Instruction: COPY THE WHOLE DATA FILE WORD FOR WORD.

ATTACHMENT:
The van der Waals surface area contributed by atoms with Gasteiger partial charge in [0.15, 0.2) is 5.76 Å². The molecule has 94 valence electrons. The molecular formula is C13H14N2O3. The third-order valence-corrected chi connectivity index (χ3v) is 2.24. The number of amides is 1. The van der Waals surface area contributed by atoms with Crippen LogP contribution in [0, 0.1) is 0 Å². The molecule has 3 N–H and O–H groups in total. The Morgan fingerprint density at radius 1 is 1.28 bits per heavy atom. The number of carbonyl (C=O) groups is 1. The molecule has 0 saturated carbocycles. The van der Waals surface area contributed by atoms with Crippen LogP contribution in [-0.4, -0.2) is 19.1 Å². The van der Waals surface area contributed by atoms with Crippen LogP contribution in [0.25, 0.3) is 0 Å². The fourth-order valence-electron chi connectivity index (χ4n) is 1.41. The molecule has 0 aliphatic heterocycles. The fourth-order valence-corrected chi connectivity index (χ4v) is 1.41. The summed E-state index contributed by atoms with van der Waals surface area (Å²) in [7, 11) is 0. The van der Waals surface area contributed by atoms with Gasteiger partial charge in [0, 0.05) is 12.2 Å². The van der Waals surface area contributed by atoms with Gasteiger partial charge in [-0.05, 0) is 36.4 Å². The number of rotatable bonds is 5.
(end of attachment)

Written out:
The van der Waals surface area contributed by atoms with Gasteiger partial charge in [0.15, 0.2) is 5.76 Å². The molecule has 94 valence electrons. The molecular formula is C13H14N2O3. The third-order valence-corrected chi connectivity index (χ3v) is 2.24. The number of amides is 1. The van der Waals surface area contributed by atoms with Crippen LogP contribution in [0, 0.1) is 0 Å². The molecule has 3 N–H and O–H groups in total. The Morgan fingerprint density at radius 1 is 1.28 bits per heavy atom. The number of carbonyl (C=O) groups is 1. The molecule has 0 saturated carbocycles. The van der Waals surface area contributed by atoms with Crippen LogP contribution in [-0.4, -0.2) is 19.1 Å². The van der Waals surface area contributed by atoms with Crippen LogP contribution in [0.25, 0.3) is 0 Å². The fourth-order valence-electron chi connectivity index (χ4n) is 1.41. The molecule has 0 aliphatic heterocycles. The fourth-order valence-corrected chi connectivity index (χ4v) is 1.41. The summed E-state index contributed by atoms with van der Waals surface area (Å²) in [7, 11) is 0. The van der Waals surface area contributed by atoms with Gasteiger partial charge in [0, 0.05) is 12.2 Å². The van der Waals surface area contributed by atoms with Gasteiger partial charge in [-0.05, 0) is 36.4 Å². The number of rotatable bonds is 5.